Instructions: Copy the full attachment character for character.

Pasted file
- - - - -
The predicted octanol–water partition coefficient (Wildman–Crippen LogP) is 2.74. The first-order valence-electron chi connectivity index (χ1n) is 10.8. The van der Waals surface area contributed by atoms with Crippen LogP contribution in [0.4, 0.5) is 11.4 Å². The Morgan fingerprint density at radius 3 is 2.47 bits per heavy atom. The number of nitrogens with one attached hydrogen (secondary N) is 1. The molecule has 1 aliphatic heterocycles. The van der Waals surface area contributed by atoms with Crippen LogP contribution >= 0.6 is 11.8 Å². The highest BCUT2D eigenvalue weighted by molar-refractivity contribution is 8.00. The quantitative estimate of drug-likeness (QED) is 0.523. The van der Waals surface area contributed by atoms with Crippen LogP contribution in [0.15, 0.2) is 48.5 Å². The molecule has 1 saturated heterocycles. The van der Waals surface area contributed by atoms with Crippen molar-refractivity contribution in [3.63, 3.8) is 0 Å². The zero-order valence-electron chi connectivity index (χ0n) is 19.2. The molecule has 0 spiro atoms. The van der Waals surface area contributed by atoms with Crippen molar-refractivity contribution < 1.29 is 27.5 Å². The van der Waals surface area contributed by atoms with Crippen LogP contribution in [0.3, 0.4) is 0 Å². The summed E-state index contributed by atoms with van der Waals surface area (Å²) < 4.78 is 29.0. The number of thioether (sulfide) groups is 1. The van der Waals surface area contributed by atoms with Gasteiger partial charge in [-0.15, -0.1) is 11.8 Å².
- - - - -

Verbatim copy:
The predicted octanol–water partition coefficient (Wildman–Crippen LogP) is 2.74. The first-order valence-electron chi connectivity index (χ1n) is 10.8. The van der Waals surface area contributed by atoms with Crippen LogP contribution in [0.4, 0.5) is 11.4 Å². The Morgan fingerprint density at radius 3 is 2.47 bits per heavy atom. The number of nitrogens with one attached hydrogen (secondary N) is 1. The molecule has 1 aliphatic heterocycles. The van der Waals surface area contributed by atoms with Crippen LogP contribution >= 0.6 is 11.8 Å². The highest BCUT2D eigenvalue weighted by molar-refractivity contribution is 8.00. The quantitative estimate of drug-likeness (QED) is 0.523. The van der Waals surface area contributed by atoms with Crippen LogP contribution in [0.15, 0.2) is 48.5 Å². The molecule has 1 saturated heterocycles. The van der Waals surface area contributed by atoms with Crippen molar-refractivity contribution in [3.63, 3.8) is 0 Å². The zero-order valence-electron chi connectivity index (χ0n) is 19.2. The molecule has 0 spiro atoms. The van der Waals surface area contributed by atoms with Crippen molar-refractivity contribution < 1.29 is 27.5 Å². The van der Waals surface area contributed by atoms with Crippen LogP contribution in [0.3, 0.4) is 0 Å². The summed E-state index contributed by atoms with van der Waals surface area (Å²) < 4.78 is 29.0. The number of thioether (sulfide) groups is 1. The van der Waals surface area contributed by atoms with Gasteiger partial charge in [-0.15, -0.1) is 11.8 Å².